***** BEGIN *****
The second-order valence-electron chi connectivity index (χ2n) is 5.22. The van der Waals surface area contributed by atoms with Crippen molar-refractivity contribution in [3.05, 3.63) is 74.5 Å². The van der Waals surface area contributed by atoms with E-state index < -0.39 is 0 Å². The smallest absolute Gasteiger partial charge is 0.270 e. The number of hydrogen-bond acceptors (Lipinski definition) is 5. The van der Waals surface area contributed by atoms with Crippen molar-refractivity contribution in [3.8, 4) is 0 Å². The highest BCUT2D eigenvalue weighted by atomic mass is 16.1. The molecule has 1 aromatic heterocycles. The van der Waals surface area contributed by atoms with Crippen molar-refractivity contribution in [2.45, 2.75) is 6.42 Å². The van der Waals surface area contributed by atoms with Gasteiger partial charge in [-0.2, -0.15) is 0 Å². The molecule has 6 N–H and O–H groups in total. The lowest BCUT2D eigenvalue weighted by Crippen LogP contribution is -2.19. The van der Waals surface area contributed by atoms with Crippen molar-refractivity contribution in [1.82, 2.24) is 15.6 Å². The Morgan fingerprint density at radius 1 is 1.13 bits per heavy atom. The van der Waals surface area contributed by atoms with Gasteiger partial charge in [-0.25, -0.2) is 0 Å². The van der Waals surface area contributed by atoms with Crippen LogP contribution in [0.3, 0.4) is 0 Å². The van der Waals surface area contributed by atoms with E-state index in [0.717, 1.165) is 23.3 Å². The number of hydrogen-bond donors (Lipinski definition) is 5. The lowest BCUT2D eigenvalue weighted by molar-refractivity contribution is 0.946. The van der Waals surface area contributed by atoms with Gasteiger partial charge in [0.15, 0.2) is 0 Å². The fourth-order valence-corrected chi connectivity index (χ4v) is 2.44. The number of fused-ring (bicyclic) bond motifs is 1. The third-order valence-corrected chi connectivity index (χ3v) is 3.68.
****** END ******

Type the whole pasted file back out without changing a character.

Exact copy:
The second-order valence-electron chi connectivity index (χ2n) is 5.22. The van der Waals surface area contributed by atoms with Crippen molar-refractivity contribution in [3.05, 3.63) is 74.5 Å². The van der Waals surface area contributed by atoms with E-state index < -0.39 is 0 Å². The smallest absolute Gasteiger partial charge is 0.270 e. The number of hydrogen-bond acceptors (Lipinski definition) is 5. The van der Waals surface area contributed by atoms with Crippen molar-refractivity contribution in [3.8, 4) is 0 Å². The highest BCUT2D eigenvalue weighted by atomic mass is 16.1. The molecule has 1 aromatic heterocycles. The van der Waals surface area contributed by atoms with Crippen molar-refractivity contribution in [2.45, 2.75) is 6.42 Å². The van der Waals surface area contributed by atoms with Gasteiger partial charge in [-0.2, -0.15) is 0 Å². The molecule has 6 N–H and O–H groups in total. The lowest BCUT2D eigenvalue weighted by Crippen LogP contribution is -2.19. The van der Waals surface area contributed by atoms with Crippen molar-refractivity contribution in [1.82, 2.24) is 15.6 Å². The Morgan fingerprint density at radius 1 is 1.13 bits per heavy atom. The van der Waals surface area contributed by atoms with Gasteiger partial charge in [-0.25, -0.2) is 0 Å². The van der Waals surface area contributed by atoms with Crippen LogP contribution in [0.3, 0.4) is 0 Å². The van der Waals surface area contributed by atoms with E-state index in [0.717, 1.165) is 23.3 Å². The number of hydrogen-bond donors (Lipinski definition) is 5. The lowest BCUT2D eigenvalue weighted by molar-refractivity contribution is 0.946. The van der Waals surface area contributed by atoms with Gasteiger partial charge in [0.15, 0.2) is 0 Å². The fourth-order valence-corrected chi connectivity index (χ4v) is 2.44. The number of fused-ring (bicyclic) bond motifs is 1. The third-order valence-corrected chi connectivity index (χ3v) is 3.68.